So total bike trips doubled. Good news, right?
Not necessarily. In May 2013, cyclists on Hunter were riding in mixed traffic or on the sidewalk, and Hunter was a one-way street westbound. This is reflected in the traffic counts: 289 trips, or 89.5 percent, were westbound and 35 trips, or 10.5 percnet, were eastbound.
In October 2014, once there was a two-way bike lane on Hunter, it was legally possible to ride a bike eastbound. There were twice as many total trips, but most of the increase was in new eastbound trips. 405 trips, or 63.9 percent, were westbound while 229 trips, or 36.1 percent, were eastbound.
Traffic counts in the other two locations are similar to the counts west of Bay, though we don't have baseline data with with to compare them.
A count west of MacNab in August 2014 counted 852 trips in total, with 526 trips (61.7 percent) westbound and 326 trips (38.3 percent) eastbound. A second count at that location in October 2-9, 2014 counted 752 trips in total, with 453 (60.2 percent) westbound and 299 (39.8 percent) eastbound. The week of October 9-16 yielded 700 trips in total, with 423 westbound and 277 eastbound.
The third location was on the eastern section of Hunter at Ferguson. That count, conducted October 2-9, 2014, detected 654 trips in total, with 414 (63.3 percent) westbound and 240 (36.7 percent) eastbound.
We only have comparative data for one location, but since the post-bike lane counts are similar in the three locations, let's assume the pre-bike lane counts were also similar in the three locations.
Before the two-way bike lanes went in, a cyclist going westbound on Hunter with the flow of automobile traffic would have to use a different route to return to their point of origin. For most cyclists, that was either Jackson Street or Bold Street.
The number of cyclists going westbound on Hunter west of Bay increased from 289 in May 2013 to 405 in October 2014. That's an increase of 40 percent - not a trivial number, but not really game-changing.
We may assume that some of the people who were riding west on Hunter and east on a different route before the bike lane have simply continued to do so. Anecdotally, I've talked to some area cyclists who confirm this.
Unfortunately, Hunter is still marred by the dead end at MacNab, which requires eastbound cyclists to detour onto Jackson. It also remains marred by an almost complete lack of physical protection (aside from a few knockdown bollards at Park Street).
Not only are cyclists not protected from vehicles in the adjacent lane, but the lanes themselves are not protected from being blocked by vehicles parked illegally.
Delivery truck blocking Hunter Street bike lanes
UPS truck blocking Hunter Street bike lanes
Until these issues are fixed, Hunter will continue to underperform in attracting new cyclists.
Now contrast the bike traffic volumes on the two-way Cannon Street Cycle Track, which runs between Sherman and Hess. Unlike the Hunter Street bike lanes, the Cannon Street cycle track is continuous and physically protected from automobile traffic.
Cannon Cycle Track (RTH file photo)
It was designed for the City by IBI Group as part of a three-year pilot project championed by the Yes We Cannon advocacy group and approved directly by Council earlier this year.
Public Works released an information update on October 15, 2014 detailing their preliminary findings. Whereas Hunter Street attracts between 700 and 852 bike trips a week, Cannon Street was attracting between 250 and 400 bike trips a day within weeks of opening in mid-September.
Unfortunately the update didn't include a detailed breakdown like the update on Hunter Street, and Public Works staff earlier told me they hadn't done any baseline bike traffic counts before installing the cycle track.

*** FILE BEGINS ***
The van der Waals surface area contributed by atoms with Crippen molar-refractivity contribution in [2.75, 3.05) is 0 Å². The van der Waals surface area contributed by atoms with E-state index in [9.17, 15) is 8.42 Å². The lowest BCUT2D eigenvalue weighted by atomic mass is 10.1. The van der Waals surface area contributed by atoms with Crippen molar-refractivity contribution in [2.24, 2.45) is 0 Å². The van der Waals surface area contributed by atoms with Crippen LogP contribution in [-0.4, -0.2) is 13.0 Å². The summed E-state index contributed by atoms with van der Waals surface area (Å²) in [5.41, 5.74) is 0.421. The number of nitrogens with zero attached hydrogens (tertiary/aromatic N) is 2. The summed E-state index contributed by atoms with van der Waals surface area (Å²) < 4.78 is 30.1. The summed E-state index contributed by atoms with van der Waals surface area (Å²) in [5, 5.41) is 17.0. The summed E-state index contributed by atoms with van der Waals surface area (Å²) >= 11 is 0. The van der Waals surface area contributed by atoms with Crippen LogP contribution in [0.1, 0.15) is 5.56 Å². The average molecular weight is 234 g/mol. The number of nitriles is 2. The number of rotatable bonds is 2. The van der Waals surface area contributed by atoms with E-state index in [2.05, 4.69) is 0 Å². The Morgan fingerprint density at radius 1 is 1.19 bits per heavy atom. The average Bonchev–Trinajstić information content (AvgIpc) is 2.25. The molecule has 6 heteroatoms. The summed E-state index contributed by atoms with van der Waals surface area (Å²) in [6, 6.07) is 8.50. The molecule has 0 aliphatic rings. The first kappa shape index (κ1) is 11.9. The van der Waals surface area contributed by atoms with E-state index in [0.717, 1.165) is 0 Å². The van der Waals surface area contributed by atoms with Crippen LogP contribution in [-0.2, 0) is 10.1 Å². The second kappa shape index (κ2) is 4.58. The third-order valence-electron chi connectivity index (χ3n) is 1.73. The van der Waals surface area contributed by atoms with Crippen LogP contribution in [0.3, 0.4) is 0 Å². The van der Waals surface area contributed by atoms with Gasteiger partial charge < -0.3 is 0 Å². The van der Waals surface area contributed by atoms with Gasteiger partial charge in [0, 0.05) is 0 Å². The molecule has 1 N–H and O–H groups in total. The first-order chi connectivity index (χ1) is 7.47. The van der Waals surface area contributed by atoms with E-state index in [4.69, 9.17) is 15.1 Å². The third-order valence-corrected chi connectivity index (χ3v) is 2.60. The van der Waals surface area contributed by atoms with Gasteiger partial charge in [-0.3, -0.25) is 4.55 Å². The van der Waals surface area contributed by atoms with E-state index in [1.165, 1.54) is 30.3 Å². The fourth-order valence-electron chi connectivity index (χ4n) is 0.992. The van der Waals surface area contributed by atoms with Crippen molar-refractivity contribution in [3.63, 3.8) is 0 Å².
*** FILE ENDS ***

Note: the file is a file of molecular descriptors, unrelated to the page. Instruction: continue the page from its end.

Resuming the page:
Still, we're seeing on the order of four times as many cyclists at a given spot on Cannon as we observe on Hunter - and that's literally within a couple of weeks of the cycle track opening in mid-September.
Another note: When the Cannon Cycle Track opened, we noticed that it did not include pavement markings through intersections (a major "conflict zone" between automobile and bike traffic), even though the design had called for them. The Information Update notes that staff have decided to install intersection markings after all.
It's small compared to last year's Zebrapalooza, but the City continues to install zebra-style crosswalks, like the new ladder crossing at Main and Dundurn.
New zebra crosswalk at Main and Dundurn
According to Public Works, "Staff conducted a review of the intersection and wanted to highlight the crossing. They have installed many locations throughout the city and plan to install many more next year."
It's hard to believe that just a few years ago, the Traffic department wanted to address the nasty pedestrian experience at that intersection by banning pedestrians from crossing Main on the east side of Dundurn (in much the same way that pedestrians are banned form crossing King on the west side of Dundurn).
The grocery store plaza on Dundurn between Main and King is hard to reach on foot or on bike, thanks to being bracketed by Main Street, Highway 403, King Street and a large off-street parking lot fronting Dundurn.
Despite this, a surprising number of people still use active transportation to get there. This summer, the property management installed a bike corral near the front door of Fortinos and it is consistently occupied with bikes.
Bikes parked at Dundurn Fortinos on October 29
Yesterday afternoon, the bike rack was completely full and there were additional bikes locked against the buggy corral.
The Hamilton Bike Share bikes are not yet on the road, but all of the Hamilton Bike Share racks are now installed across the service area and identifying signs have started going in.
Bike share station, Aberdeen and Queen
Sign up at bike share station, Charlton and Locke
The organization hopes to have bikes on the road for free "beta" use by anyone who has bought a membership in the near future. The system will open officially on the first day of Spring 2015. If you buy an annual membership between now and then, the clock won't start ticking on your year until a month after the launch.
Hamilton Bike Share has launched an "Everyone Rides" initiative with an application to the Aviva Community Fund to provide subsidized memberships to low-income Hamiltonians. With a registered Aviva account, you can vote for this initiative every day between now and November 3.